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Does infidelity affect equitable distribution in Maryland?

Marital infidelity is a very common occurrence and a primary reason for many divorces across the country. However, Maryland has not followed in the footsteps of many states that have effectively abolished adultery as grounds for filing for dissolution of a marriage. A claim of adultery is in fact a valid one for initiating a fault-based divorce in the state of Maryland.

An allegation of infidelity can be especially important when dealing with high asset divorces. When a couple that has acquired substantial assets is facing a divorce, the process of equitable distribution can be greatly influenced by the conduct of the parties, if one party asserts that the other has been unfaithful during the marriage. This is especially true if the cheater has expended great amounts of money on an extra-marital affair that would have otherwise been contributed to the couples' mutual financial well-being during the marriage.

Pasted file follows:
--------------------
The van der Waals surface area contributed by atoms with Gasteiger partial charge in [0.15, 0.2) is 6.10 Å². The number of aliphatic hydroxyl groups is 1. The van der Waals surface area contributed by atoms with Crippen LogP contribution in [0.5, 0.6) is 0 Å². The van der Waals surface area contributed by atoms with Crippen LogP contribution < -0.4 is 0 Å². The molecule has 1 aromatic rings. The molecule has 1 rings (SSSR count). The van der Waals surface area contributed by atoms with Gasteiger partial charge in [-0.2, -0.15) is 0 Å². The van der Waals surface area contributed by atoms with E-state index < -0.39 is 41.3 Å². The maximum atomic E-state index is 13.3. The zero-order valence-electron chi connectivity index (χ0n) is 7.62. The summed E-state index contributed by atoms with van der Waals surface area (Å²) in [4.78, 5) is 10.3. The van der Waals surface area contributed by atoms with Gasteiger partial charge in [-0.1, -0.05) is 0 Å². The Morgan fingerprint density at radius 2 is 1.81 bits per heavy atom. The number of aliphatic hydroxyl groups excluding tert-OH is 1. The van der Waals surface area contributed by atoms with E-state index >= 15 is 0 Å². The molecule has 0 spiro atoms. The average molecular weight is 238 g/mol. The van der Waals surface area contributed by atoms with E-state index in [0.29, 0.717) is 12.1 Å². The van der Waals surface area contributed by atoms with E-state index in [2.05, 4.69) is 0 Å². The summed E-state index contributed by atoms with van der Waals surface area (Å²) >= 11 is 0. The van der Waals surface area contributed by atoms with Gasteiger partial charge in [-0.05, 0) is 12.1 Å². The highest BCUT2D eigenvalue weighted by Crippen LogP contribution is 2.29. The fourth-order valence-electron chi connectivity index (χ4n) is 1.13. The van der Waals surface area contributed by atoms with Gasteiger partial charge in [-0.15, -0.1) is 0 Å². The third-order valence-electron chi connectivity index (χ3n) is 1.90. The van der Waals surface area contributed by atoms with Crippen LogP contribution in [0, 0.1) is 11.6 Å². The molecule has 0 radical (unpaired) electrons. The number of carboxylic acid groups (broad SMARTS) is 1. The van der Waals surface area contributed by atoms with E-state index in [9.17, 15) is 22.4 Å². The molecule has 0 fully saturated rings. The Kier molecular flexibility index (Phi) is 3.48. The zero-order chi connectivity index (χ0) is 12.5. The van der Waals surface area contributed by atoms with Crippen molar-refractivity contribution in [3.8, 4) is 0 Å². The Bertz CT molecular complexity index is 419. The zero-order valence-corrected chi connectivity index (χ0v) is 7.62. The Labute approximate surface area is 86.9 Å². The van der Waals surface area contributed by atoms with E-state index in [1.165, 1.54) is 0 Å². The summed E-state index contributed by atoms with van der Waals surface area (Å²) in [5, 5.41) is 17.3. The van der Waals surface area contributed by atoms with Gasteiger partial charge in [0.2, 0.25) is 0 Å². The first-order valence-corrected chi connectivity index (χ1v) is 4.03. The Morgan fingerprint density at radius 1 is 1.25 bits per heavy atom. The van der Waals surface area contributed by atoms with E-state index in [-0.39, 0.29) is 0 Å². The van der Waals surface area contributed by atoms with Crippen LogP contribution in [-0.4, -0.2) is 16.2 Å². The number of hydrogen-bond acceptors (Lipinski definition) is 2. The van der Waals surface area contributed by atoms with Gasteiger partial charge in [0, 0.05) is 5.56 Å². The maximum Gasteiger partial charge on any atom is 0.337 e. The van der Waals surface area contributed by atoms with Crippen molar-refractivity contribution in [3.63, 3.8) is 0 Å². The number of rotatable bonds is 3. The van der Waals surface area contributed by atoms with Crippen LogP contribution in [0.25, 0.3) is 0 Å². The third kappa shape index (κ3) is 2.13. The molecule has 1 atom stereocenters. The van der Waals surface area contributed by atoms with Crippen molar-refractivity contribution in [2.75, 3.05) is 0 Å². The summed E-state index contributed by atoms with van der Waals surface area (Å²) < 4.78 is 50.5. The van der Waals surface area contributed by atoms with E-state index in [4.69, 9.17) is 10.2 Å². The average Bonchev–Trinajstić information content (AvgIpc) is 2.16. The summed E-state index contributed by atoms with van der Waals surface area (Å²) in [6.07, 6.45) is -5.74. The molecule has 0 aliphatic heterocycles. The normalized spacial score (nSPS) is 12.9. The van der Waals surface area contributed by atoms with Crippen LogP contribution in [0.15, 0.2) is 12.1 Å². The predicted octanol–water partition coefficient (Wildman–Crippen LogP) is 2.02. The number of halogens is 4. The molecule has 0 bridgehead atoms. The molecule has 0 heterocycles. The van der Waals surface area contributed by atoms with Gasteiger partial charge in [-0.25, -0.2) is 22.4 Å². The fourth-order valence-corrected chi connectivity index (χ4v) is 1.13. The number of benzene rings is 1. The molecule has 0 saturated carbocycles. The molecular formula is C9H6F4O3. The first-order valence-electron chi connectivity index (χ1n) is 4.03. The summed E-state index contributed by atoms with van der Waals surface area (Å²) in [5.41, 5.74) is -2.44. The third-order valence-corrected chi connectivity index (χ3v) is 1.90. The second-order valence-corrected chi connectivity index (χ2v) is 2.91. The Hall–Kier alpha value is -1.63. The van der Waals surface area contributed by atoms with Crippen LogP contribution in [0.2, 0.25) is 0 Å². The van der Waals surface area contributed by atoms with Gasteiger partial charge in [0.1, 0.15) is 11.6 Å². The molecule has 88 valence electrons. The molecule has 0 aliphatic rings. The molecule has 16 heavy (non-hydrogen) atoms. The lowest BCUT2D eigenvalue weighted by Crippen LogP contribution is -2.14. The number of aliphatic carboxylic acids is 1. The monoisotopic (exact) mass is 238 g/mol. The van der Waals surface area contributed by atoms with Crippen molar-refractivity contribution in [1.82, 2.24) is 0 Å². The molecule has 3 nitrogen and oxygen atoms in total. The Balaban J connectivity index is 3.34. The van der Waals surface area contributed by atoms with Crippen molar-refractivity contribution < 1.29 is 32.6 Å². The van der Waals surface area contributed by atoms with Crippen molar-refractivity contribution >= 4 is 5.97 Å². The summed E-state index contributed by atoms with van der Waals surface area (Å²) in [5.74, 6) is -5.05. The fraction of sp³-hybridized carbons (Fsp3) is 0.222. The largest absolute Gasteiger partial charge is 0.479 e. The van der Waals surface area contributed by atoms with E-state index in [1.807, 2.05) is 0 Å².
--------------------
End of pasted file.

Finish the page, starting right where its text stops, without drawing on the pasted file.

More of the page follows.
Additionally, if great mental anguish has been inflicted on the victim of a cheating spouse as a result of the affair, the courts will take this behavior into consideration when determining the appropriate division of assets and property.

The other "fault" based grounds for divorce in Maryland are:

• A spouse that exhibits cruelty toward the other spouse or a minor child

• One spouse's conviction of certain crimes

• A spouse who has been required to spend at least three years in a mental institution due to insanity

• A spouse that exhibits "excessively vicious" conduct toward the other spouse or toward a minor child

• One spouse's abandonment of another spouse for at least one year

For other Maryland couples who do not choose to file a divorce based on fault, a "no fault" based divorce can be filed after the couple has been physically separated from one another for at least 12 months.

Filing for a divorce in Maryland can be a highly complex matter. Seeking competent legal representation can help obtain the best possible outcome.

Source: YAHOO! Finance, "Does cheating cost you in a divorce?," Geoff Williams, Dec. 18, 2012

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